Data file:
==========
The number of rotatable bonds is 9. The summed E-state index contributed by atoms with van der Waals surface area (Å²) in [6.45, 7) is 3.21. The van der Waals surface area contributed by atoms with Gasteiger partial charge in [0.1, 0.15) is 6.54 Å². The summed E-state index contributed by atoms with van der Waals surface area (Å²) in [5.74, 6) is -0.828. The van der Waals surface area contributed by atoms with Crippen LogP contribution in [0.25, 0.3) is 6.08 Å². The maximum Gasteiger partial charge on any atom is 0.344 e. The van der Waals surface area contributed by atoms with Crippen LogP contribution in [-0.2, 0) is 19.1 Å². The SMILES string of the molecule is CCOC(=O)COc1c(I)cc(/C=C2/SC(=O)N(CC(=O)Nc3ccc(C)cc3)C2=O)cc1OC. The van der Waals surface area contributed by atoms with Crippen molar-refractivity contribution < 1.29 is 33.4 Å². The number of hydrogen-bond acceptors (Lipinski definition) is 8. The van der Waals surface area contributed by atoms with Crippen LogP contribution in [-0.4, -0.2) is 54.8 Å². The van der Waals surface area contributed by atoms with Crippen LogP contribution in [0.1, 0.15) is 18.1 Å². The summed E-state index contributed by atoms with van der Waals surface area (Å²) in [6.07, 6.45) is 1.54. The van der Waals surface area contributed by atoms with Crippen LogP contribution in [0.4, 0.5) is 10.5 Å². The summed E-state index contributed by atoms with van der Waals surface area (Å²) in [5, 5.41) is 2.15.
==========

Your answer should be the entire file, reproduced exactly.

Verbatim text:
The number of rotatable bonds is 9. The summed E-state index contributed by atoms with van der Waals surface area (Å²) in [6.45, 7) is 3.21. The van der Waals surface area contributed by atoms with Gasteiger partial charge in [0.1, 0.15) is 6.54 Å². The summed E-state index contributed by atoms with van der Waals surface area (Å²) in [5.74, 6) is -0.828. The van der Waals surface area contributed by atoms with Crippen LogP contribution in [0.25, 0.3) is 6.08 Å². The maximum Gasteiger partial charge on any atom is 0.344 e. The van der Waals surface area contributed by atoms with Crippen LogP contribution in [-0.2, 0) is 19.1 Å². The SMILES string of the molecule is CCOC(=O)COc1c(I)cc(/C=C2/SC(=O)N(CC(=O)Nc3ccc(C)cc3)C2=O)cc1OC. The van der Waals surface area contributed by atoms with Crippen molar-refractivity contribution < 1.29 is 33.4 Å². The number of hydrogen-bond acceptors (Lipinski definition) is 8. The van der Waals surface area contributed by atoms with Crippen LogP contribution in [-0.4, -0.2) is 54.8 Å². The van der Waals surface area contributed by atoms with Crippen LogP contribution in [0.1, 0.15) is 18.1 Å². The summed E-state index contributed by atoms with van der Waals surface area (Å²) in [6.07, 6.45) is 1.54. The van der Waals surface area contributed by atoms with Crippen LogP contribution in [0.4, 0.5) is 10.5 Å². The summed E-state index contributed by atoms with van der Waals surface area (Å²) in [5, 5.41) is 2.15.